HomeCOVID-19Pollution raises COVID-19 hospitalization risk: Research Study

Pollution raises COVID-19 hospitalization risk: Research Study

According to a new study, air pollution increases COVID-19 hospitalization risk.

The peer-reviewed study indicated that exposure to typical air contaminants raised hospitalization risk by 30% among fully vaccinated patients.

“Among vaccinated persons, the harmful effect of air pollution exposure is a little reduced,” said co-author Zhanghua Chen of USC. It’s not statistically significant.

More than 50,000 COVID-19 patients in Southern California were studied. Estimated air pollution exposure was computed for every residential address using publicly-available data on PM2.5, NO2, and O3 levels in the month and year before each patient’s diagnosis.

Long-term and short-term air pollution exposure may influence COVID-19 severity through distinct processes.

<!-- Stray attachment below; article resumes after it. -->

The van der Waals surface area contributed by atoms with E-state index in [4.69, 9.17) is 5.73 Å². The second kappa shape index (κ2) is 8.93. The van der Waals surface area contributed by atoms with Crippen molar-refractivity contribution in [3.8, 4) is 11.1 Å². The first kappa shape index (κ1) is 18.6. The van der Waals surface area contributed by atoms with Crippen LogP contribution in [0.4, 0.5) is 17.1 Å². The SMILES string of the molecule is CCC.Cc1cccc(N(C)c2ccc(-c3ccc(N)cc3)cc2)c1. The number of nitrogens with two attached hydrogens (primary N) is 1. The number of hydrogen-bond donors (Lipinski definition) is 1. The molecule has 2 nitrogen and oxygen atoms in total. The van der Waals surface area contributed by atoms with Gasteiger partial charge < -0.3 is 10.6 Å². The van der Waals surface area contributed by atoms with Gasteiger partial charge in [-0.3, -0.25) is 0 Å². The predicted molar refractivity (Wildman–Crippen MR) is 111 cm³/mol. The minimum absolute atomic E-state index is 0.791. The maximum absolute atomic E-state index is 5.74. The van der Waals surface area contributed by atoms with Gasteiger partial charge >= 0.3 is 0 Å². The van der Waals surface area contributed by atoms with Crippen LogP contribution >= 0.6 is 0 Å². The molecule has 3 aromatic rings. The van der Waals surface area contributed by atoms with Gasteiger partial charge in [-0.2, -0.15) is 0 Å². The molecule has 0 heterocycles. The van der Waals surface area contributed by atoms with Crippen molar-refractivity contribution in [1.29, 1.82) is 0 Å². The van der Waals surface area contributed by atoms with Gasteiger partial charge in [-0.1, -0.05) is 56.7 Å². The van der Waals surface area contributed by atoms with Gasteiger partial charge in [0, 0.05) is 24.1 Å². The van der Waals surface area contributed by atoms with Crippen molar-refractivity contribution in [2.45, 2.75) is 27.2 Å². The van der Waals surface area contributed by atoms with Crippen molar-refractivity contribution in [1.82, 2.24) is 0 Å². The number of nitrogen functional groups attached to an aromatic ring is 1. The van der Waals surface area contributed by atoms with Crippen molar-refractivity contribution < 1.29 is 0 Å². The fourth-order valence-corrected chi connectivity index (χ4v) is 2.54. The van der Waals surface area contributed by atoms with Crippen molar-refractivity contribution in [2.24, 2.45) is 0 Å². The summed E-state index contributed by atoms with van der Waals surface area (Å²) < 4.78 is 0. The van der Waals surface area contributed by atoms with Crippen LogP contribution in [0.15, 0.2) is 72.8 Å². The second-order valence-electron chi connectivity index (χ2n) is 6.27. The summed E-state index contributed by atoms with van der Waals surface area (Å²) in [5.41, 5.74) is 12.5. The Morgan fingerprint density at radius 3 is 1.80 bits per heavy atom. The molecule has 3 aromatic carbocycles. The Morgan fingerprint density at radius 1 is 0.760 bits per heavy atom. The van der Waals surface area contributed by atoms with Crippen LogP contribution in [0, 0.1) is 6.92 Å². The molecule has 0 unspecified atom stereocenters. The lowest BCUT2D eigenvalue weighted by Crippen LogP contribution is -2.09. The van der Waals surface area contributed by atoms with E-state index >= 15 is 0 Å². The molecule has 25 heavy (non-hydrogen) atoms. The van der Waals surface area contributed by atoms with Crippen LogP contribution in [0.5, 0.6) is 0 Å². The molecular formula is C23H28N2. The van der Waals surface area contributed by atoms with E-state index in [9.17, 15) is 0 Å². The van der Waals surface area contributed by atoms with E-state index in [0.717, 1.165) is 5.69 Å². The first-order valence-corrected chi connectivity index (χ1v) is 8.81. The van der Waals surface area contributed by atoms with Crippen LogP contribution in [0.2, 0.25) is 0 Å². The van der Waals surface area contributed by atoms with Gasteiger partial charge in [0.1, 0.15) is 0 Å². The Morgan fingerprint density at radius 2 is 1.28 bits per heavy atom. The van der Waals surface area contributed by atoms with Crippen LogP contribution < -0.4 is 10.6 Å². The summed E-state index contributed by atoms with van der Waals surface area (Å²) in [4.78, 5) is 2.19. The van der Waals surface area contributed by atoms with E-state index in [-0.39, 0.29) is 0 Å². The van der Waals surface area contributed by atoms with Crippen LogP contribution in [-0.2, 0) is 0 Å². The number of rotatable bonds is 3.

Read story

Long-term air pollution exposure is connected to an increased risk of cardiovascular and lung illness, which can worsen COVID-19 symptoms. Short-term air pollution exposure may intensify lung inflammation and impair immunological responses. Since COVID-19 is a respiratory disorder, air quality affected patient outcomes.

Short-term exposure to nitrogen dioxide and fine particles increased hospitalization risk by 13 to 14% in unvaccinated COVID-19 patients. Long-term exposure raised the risk by 22 to 24%. The risks were marginally lower for partially and completely vaccinated people, but not significantly. Hospitalization rates were unaffected by ozone.

The study found that COVID-19 immunization reduces hospitalizations.

Fully vaccinated people had a 90% lower risk of COVID hospitalization and partially vaccinated people had a 50% reduced risk.

“These findings show that, while COVID-19 vaccines reduce hospitalization risk, vaccinated people exposed to polluted air are at increased risk for worse outcomes,” said co-author Anny Xiang, a senior research scientist at Kaiser Permanente, an American healthcare consortium.

Since improving air quality could reduce COVID-19 cases, researchers are researching the effects of air purifiers on patients.


Please enter your comment!
Please enter your name here

Written by Dr. Ozair (CEO of SignSymptom.com) as physician writers are physicians who write creatively in fields outside their practice of medicine.

Most Popular